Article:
By Narayani Basu
The sensational ousting of Chongqing’s municipality chief, Bo Xilai, in March 2012, has not only blighted what was a particularly colourful political career, but has also exposed the bitter battle between the reformers and hardliners within the Communist Party of China (CPC). In the 60 years that it has held power, the CPC has prided itself on keeping its policy decisions and intra-party machinations out of international headlines. The sacking of Xilai, therefore, is a political crisis, unseen in China since the 1980s.
After studying history in Peking University, Xilai rose to become the Chief of Chongqing and bagged key posts in CPC’s Central Committee and the Politburo. His stern stance on crime earned him the tag of a political firecracker, and widespread popular support. But it was his methodology that earned him flak among the higher echelons of the CPC. It was widely believed within party ranks that Xilai, along with Vice Mayor Wang Lijun, his long time police chief and partner in his anti-crime campaign, were misusing the justice system in order to achieve their goals of cracking down on crime. When Wang Lijun decided, in March 2012, to seek asylum in the American consulate in Chengdu, matters spiralled out of control. His flight to the US embassy was no ‘isolated incident’ as was originally reported. Tensions between Xilai and his police chief had been rising for months. However, relations between the two reached the point of no return only when Wang Lijun confronted Xilai over a criminal investigation, which had potentially damning consequences both for Xilai and his wife, Gu Kailai. Xilai was removed from his post the next day after Premier Wen Jiabao suggested that he was culpable not only for Wang’s flight, but also for fuelling false nostalgia for the bygone years of Mao Tse-Tung.
This was a revealing statement, for it clearly highlighted the split in the CPC ranks. It is an open secret that the CPC has been split between those who believe that the party should adapt to the times, and the hardliners, who see any such change as an open admission of weakness and a subsequent threat to the party’s grip on power.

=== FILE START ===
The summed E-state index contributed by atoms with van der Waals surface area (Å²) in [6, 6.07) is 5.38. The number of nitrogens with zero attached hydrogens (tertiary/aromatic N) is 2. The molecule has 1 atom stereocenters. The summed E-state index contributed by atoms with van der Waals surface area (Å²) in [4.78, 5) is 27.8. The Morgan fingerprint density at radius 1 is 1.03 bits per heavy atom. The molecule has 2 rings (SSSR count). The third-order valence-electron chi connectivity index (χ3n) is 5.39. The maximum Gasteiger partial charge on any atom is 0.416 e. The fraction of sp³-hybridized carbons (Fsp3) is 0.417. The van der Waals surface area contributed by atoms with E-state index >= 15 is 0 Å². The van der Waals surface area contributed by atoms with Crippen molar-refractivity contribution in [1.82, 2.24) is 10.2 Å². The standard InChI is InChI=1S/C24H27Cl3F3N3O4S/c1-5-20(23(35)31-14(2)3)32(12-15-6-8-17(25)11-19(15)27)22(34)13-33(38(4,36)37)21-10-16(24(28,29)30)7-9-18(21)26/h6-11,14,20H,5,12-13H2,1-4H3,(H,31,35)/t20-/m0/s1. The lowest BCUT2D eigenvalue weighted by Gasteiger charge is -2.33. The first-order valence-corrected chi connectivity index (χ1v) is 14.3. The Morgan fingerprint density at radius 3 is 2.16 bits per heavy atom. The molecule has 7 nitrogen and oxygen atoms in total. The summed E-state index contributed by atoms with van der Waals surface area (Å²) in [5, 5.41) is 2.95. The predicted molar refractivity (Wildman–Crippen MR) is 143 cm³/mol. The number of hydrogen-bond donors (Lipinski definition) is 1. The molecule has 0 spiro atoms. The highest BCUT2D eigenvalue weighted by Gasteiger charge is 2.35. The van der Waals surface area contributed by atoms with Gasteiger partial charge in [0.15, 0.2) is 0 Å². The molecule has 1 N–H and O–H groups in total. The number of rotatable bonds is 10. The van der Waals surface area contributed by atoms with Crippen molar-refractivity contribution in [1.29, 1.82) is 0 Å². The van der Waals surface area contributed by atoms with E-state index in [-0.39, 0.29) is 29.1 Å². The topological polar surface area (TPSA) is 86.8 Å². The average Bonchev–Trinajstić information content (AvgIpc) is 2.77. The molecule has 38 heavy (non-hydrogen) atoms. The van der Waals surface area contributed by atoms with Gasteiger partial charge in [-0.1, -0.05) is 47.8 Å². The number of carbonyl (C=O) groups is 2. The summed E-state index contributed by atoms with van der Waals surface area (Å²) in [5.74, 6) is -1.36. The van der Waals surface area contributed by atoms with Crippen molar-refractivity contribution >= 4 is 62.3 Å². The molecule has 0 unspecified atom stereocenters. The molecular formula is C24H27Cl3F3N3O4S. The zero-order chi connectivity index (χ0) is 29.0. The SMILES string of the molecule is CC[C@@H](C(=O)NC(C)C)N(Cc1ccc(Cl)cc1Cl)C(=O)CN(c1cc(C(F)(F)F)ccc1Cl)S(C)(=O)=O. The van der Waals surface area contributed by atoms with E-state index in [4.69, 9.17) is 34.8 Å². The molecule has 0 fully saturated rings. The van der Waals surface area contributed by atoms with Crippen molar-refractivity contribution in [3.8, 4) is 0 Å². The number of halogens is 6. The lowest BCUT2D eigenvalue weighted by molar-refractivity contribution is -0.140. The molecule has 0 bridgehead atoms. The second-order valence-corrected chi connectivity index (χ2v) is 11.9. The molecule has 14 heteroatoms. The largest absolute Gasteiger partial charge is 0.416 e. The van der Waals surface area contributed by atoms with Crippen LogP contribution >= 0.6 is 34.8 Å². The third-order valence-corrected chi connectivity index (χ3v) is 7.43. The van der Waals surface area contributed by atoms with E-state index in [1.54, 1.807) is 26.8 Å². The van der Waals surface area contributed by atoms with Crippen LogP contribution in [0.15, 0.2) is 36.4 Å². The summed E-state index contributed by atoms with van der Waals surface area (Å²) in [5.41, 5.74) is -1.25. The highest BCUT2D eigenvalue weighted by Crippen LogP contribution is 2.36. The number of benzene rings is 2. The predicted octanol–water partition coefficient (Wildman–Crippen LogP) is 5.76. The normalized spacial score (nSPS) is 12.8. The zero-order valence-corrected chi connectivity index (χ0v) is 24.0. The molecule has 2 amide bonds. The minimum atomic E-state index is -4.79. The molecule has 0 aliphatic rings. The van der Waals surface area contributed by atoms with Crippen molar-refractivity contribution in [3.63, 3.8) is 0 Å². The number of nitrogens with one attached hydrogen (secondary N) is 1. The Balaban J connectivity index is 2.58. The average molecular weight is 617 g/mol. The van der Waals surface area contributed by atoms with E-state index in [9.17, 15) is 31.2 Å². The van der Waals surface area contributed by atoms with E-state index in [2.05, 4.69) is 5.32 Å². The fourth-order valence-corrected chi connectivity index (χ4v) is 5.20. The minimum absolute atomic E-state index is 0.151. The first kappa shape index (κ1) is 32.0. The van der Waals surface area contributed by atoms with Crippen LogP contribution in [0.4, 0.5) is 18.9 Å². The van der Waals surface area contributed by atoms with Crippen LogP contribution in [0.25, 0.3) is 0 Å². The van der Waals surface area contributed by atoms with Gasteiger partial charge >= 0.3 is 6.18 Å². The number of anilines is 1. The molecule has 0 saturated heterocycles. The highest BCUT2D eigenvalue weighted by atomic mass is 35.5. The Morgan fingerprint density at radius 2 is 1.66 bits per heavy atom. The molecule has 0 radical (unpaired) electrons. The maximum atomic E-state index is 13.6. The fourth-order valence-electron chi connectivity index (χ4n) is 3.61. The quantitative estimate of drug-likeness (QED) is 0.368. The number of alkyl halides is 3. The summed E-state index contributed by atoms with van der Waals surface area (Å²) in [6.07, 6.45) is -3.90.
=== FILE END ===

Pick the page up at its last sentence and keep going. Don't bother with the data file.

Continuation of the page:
Over the past year, Xilai had begun to emerge as the spearhead of the hardliners with his attempts to cultivate a modern personality cult, complete with sophisticated lifestyle and regular and savvy media contacts, and his revival of the songs and slogans of the Maoist era. Nevertheless, this may have only been a secondary cause in his sacking. This is simply because of the way Chongqing was run under him – in fact, the ‘Chongging Model’ was endorsed by some of the top brass of the CPC, who visited his city, which boosted Xilai’s value in the political market. However, a closer look at his political steps shows that in his climb to power, Xilai broke several taboos. For instance, it is safe to assume from the trajectory of the political history of the party alone that his undoubted jostling for the topmost rung of power alarmed and alienated his comrades. His ambition and style struck a chord of remembrance among those who have not forgotten the nature of politics during Mao’s reign. Thus, Xilai had to be stopped.
What is next for the Communist Party? Naturally, an entirely new shortlist of candidates for the Politburo Standing Committee must be drawn up. But the episode of Xilai’s ouster has profoundly damaged the party’s serene image. The Tiananmen crackdown of 1989 taught the party that infighting not only strengthened the pro-democracy undercurrents in the country, but also paralyzed the party’s ability to make decisions. Since then, therefore, it has worked hard to maintain an external façade of unity within the top echelons of power. The Bo Xilai incident has shown rifts that are deep and potentially damaging. There are the elitists (like Wu Bangguo), the second and fourth-ranked members of the Politburo, and the ‘princelings’ (like Xi Jinping), the children of former Communist heroes rising to power themselves. They generally represent the interests of China’s flourishing coastal areas. Then there are the populists, technocrats like Hu Jintao and advocates for China’s workers like Li Keqiang. Some of China’s top leaders are liberals, most famously Wen Jiabao, who believe that China should continue along the path to reform.
Political rifts within the party are being echoed among the broader masses of the people, despite the party’s best attempts to censor subversive material. While some are decrying Xilai’s departure, others continue to call for reform.
Within Beijing matters are, presently, in limbo – whether it is the Communist Party, or Bo Xilai himself. For now, it would appear that while the reformist faction within the party may have a slight edge over the other factions, it is necessary to find a politically viable narrative to fully explain the downfall of a popular leader.
Research Scholar, DEAS, DU
email: [email protected]